What geographical data is used in MKN?
The data available on MKN uses several different geographies: when contextualizing Portland within the United States, we use the MSA (“Metropolitan Statistical Area”), which includes both larger “Metrpolitan” and smaller “Micropolitan” areas. Excellent data is available at the level of metropolitan regions. Whenever possible, MKN includes data for Skamania county in Washington State to reflect the wider influence of the urban area and the greater integration in terms of commuting and employment.
(One should note that MSA definitions are regularly changed to reflect changes in the US population. From 1950 to 1983, the Portland Metropolitan area was defined as Clackamas, Multnomah, Clark, and Washington Counties. In 1983, Yahmhill county was added. In 1993, the PMSA of Portland gained Columbia county, and a greater “core-based MSA” (CMSA) was created that includes Marion and Polk counties. For a discussion of Census definitions of Metropolitan areas, see this page.)
When making comparisons within the local metropolitan region, MKN generally uses county level analysis. Counties are a convenient nexus of administrative data and reporting for public health records, vital records, building permits, business licenses, and the like. Counties also are the regional focus of state and federal employment offices and statistical reporting. Unfortunately, county boundaries do not reflect homogeneous populations and thus can give a false picture of local dynamics, since they were designed only with political needs in mind. However, their ubiquity in governmental organization makes them very useful for data analysis.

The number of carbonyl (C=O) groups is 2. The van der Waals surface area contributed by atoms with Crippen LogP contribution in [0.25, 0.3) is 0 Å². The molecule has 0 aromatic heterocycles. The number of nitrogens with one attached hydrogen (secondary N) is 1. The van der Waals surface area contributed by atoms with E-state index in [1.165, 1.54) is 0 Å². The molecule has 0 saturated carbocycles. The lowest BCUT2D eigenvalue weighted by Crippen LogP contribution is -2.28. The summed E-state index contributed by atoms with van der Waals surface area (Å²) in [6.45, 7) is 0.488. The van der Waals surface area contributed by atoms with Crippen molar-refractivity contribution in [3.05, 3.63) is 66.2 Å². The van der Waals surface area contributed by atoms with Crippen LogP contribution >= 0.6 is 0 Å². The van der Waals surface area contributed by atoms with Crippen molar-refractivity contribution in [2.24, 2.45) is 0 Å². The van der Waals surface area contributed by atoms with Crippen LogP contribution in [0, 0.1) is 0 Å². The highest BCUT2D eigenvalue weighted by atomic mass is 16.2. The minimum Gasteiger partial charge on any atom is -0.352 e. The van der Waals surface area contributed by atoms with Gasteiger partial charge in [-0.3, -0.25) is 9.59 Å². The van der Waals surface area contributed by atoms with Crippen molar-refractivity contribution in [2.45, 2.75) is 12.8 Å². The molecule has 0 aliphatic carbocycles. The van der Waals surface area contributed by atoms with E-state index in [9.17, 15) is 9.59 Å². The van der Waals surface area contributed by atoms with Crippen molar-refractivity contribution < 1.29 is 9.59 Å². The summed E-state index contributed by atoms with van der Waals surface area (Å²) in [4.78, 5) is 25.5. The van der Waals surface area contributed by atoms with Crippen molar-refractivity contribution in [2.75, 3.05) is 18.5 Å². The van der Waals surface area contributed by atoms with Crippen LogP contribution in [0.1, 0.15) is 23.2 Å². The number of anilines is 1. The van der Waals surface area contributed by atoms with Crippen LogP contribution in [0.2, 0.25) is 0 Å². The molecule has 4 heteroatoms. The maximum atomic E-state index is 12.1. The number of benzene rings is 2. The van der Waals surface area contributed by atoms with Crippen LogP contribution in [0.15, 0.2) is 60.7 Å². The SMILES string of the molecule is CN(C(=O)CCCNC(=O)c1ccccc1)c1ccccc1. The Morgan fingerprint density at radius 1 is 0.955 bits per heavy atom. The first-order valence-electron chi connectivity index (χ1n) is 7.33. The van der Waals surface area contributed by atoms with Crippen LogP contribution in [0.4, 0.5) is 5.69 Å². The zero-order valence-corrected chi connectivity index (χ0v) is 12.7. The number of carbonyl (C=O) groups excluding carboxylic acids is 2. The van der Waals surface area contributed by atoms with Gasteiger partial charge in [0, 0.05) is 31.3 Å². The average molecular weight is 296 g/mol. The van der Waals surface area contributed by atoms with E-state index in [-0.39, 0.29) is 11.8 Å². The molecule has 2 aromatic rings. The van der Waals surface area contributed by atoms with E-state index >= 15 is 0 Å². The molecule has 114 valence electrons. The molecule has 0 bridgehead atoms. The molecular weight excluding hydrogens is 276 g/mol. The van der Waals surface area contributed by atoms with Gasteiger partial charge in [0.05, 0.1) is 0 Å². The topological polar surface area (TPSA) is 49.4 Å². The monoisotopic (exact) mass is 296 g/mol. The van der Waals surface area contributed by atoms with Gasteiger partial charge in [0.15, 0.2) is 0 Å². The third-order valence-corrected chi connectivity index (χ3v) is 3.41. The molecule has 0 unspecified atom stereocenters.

MKN also uses smaller geographies, especially the “Census Tract”, to give a sense of how certain measures differ across the region on neighborhood scales. This geographic level is especially interesting when comparing different parts of the Portland metropolitan area in terms of poverty, racial composition, and related measures.
How do I access the images?
We keep images and maps small when they are embedded in an article, but if you want to see larger versions of the graphs and maps on the site, simply click on them and a larger version will pop up on your screen; this image will disappear if you click on it. This effect is achieved through “Lightbox” technology, an open-source software library. These lightbox images can be copied to the clipboard and pasted just like regular images.
How do I access the data?
You can just look at the tables as presented in the article, but if you want to dig deeper to the full dataset behind the table, click on the table and a dialog will open. This dialog allows you to select particular views of the data, choosing which rows and columns to display, as well as choosing how to aggregate data.